Meet Anna
It occurs to me now that what we witnessed was probably very like a day in the life of Anna so many hundreds of years ago. I can imagine her, very young, perhaps 13 or so, dressed in her elaborately embroidered wedding clothes and adorned with jewels, gifts from her future husband. She may have been only 12 when the marriage was arranged, her father, Phanuel, accepting the customary dowry as a sort of compensation to him for the loss of an “asset.” Then the yearlong betrothal period began, the future union assured.

Anna’s roots
Phanuel came from the somewhat insignificant tribe of Asher, his family likely a part of a small devout group of exiled Israelites who returned after their Assyrian captivity. It is possible that Anna, from a very young age, was taught to anticipate the arrival of the promised Deliverer of Israel.

From wife to widow
What were those early years of marriage like for Anna? I wonder. Children were a blessing from God, and the more the better, especially if they were sons. There is no record of children for Anna, and being barren would have been a source of great grief. But that was only the beginning.

Seven years after that joyous wedding procession, Anna found herself suddenly widowed and vulnerable. Her options were few: return to her father’s home or enter into a levirate marriage. The Scriptures make no mention of either in Anna’s life, so quite probably she eventually sank into a life of poverty.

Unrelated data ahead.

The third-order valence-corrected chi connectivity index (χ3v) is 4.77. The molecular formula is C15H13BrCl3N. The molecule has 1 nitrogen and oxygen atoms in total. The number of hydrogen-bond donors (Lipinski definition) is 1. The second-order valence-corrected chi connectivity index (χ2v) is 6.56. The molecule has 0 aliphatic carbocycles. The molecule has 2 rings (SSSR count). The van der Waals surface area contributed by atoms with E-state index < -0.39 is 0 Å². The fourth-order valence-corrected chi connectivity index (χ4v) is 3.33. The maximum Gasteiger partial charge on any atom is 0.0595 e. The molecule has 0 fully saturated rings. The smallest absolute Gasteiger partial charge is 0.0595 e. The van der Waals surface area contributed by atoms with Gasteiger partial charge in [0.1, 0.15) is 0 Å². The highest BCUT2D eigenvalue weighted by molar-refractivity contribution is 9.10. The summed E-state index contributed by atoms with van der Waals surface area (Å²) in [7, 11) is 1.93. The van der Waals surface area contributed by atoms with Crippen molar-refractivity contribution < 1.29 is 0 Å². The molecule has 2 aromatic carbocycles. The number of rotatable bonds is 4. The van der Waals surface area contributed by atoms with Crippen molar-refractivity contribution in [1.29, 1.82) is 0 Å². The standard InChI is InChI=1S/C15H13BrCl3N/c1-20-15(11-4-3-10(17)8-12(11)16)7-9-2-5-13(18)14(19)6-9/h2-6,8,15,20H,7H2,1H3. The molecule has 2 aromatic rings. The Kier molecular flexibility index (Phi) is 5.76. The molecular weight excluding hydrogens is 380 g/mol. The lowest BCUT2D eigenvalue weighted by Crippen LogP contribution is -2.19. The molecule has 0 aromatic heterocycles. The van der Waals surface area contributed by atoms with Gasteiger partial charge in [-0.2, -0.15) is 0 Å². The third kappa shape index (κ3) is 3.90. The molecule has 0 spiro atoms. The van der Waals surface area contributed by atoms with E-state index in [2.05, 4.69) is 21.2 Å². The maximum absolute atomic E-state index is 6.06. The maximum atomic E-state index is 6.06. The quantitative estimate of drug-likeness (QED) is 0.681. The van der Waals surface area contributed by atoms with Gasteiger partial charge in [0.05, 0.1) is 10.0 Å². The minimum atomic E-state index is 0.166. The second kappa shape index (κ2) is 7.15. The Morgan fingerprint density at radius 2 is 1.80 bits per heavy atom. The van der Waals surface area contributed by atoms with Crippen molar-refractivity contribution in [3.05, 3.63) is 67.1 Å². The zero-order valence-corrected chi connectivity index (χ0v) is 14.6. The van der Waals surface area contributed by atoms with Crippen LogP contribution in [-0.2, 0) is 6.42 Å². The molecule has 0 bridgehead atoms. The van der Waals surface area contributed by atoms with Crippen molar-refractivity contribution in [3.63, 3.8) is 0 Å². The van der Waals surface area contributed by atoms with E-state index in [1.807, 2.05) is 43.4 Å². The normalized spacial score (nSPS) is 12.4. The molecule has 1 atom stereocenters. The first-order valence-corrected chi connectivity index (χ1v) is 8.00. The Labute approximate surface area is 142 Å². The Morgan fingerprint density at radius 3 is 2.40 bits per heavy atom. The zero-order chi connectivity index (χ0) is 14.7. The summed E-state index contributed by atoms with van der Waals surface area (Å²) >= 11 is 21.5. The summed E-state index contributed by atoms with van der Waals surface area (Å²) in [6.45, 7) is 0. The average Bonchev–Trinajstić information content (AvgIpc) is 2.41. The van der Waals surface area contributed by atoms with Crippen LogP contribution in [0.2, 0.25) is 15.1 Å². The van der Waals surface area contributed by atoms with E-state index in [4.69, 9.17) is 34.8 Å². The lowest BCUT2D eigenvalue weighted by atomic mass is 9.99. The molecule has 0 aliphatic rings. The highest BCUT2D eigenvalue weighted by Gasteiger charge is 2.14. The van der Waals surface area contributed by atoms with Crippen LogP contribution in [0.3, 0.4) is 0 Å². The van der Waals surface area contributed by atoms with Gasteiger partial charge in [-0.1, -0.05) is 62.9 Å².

A lifetime later
By the time we meet Anna in Scripture she is old—at least 84 and possibly even past 100. She has  found sanctuary and fulfillment within the temple precincts, probably living in a small cubical adjacent to the Court of the Women. Luke says she “did not depart from the temple, but served God with fastings and prayers night and day.” And with good reason.

Eyewitness to a dangerous world
Anna’s world had been fraught with conquest and violence. In her lifetime she had witnessed the Roman general Pompey arriving with his legions in Jerusalem. She lived through the bloody Jewish rebellion as Rome tried to divide their territory. She survived horrifying events as Herod mounted a siege attack on Jerusalem in 37 B.C. to quash all resistance to him as “King of the Jews,” and the resulting slaughter of its inhabitants, even those seeking refuge in the temple.

It must have been distressing to watch political maneuverings during temple proceedings among the religious leaders of the day. Year after year she endured, and year after year she faithfully served God, praying and fasting and clinging to the hope of redemption in Jerusalem.

Prophetess, mentor or both?
Anna is called a prophetess. Did she have a special gift of being able to foretell specific future events? She certainly looked for the Messiah and spoke often about that hope.